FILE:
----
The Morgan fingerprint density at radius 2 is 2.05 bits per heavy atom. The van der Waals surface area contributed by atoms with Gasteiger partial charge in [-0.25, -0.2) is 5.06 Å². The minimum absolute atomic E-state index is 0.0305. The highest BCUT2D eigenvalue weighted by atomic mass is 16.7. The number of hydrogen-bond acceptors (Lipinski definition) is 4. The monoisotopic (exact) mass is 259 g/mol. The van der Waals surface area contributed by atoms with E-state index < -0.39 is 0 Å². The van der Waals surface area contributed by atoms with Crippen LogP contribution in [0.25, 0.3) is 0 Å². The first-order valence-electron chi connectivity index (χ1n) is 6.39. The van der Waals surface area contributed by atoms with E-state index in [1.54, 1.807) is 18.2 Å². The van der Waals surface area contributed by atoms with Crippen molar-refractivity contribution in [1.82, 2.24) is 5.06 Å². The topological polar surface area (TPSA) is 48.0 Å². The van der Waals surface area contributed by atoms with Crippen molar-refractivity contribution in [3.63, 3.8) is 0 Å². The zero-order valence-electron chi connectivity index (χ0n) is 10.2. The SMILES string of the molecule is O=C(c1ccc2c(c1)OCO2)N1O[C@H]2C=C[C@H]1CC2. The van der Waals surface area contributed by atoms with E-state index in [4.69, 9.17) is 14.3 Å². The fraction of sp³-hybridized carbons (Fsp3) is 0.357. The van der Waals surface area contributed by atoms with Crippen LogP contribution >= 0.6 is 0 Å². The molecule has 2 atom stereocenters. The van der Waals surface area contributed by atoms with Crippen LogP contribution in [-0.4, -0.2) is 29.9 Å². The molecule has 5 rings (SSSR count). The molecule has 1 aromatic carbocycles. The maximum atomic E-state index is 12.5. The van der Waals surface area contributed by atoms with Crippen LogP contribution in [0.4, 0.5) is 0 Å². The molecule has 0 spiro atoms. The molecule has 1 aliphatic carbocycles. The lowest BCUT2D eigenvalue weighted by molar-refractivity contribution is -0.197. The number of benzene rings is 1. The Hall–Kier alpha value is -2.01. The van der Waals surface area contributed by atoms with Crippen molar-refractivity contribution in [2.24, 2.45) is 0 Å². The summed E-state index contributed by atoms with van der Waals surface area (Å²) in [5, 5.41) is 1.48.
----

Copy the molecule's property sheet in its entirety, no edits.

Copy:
The Morgan fingerprint density at radius 2 is 2.05 bits per heavy atom. The van der Waals surface area contributed by atoms with Gasteiger partial charge in [-0.25, -0.2) is 5.06 Å². The minimum absolute atomic E-state index is 0.0305. The highest BCUT2D eigenvalue weighted by atomic mass is 16.7. The number of hydrogen-bond acceptors (Lipinski definition) is 4. The monoisotopic (exact) mass is 259 g/mol. The van der Waals surface area contributed by atoms with E-state index < -0.39 is 0 Å². The van der Waals surface area contributed by atoms with Crippen LogP contribution in [0.25, 0.3) is 0 Å². The first-order valence-electron chi connectivity index (χ1n) is 6.39. The van der Waals surface area contributed by atoms with E-state index in [1.54, 1.807) is 18.2 Å². The van der Waals surface area contributed by atoms with Crippen molar-refractivity contribution in [1.82, 2.24) is 5.06 Å². The topological polar surface area (TPSA) is 48.0 Å². The van der Waals surface area contributed by atoms with Crippen molar-refractivity contribution in [3.63, 3.8) is 0 Å². The zero-order valence-electron chi connectivity index (χ0n) is 10.2. The SMILES string of the molecule is O=C(c1ccc2c(c1)OCO2)N1O[C@H]2C=C[C@H]1CC2. The van der Waals surface area contributed by atoms with E-state index in [4.69, 9.17) is 14.3 Å². The fraction of sp³-hybridized carbons (Fsp3) is 0.357. The van der Waals surface area contributed by atoms with Crippen LogP contribution >= 0.6 is 0 Å². The molecule has 2 atom stereocenters. The van der Waals surface area contributed by atoms with Crippen LogP contribution in [-0.4, -0.2) is 29.9 Å². The molecule has 5 rings (SSSR count). The molecule has 1 aromatic carbocycles. The maximum atomic E-state index is 12.5. The van der Waals surface area contributed by atoms with Crippen LogP contribution in [0.4, 0.5) is 0 Å². The molecule has 0 spiro atoms. The molecule has 1 aliphatic carbocycles. The lowest BCUT2D eigenvalue weighted by molar-refractivity contribution is -0.197. The number of benzene rings is 1. The Hall–Kier alpha value is -2.01. The van der Waals surface area contributed by atoms with Crippen molar-refractivity contribution in [2.24, 2.45) is 0 Å². The summed E-state index contributed by atoms with van der Waals surface area (Å²) in [5, 5.41) is 1.48.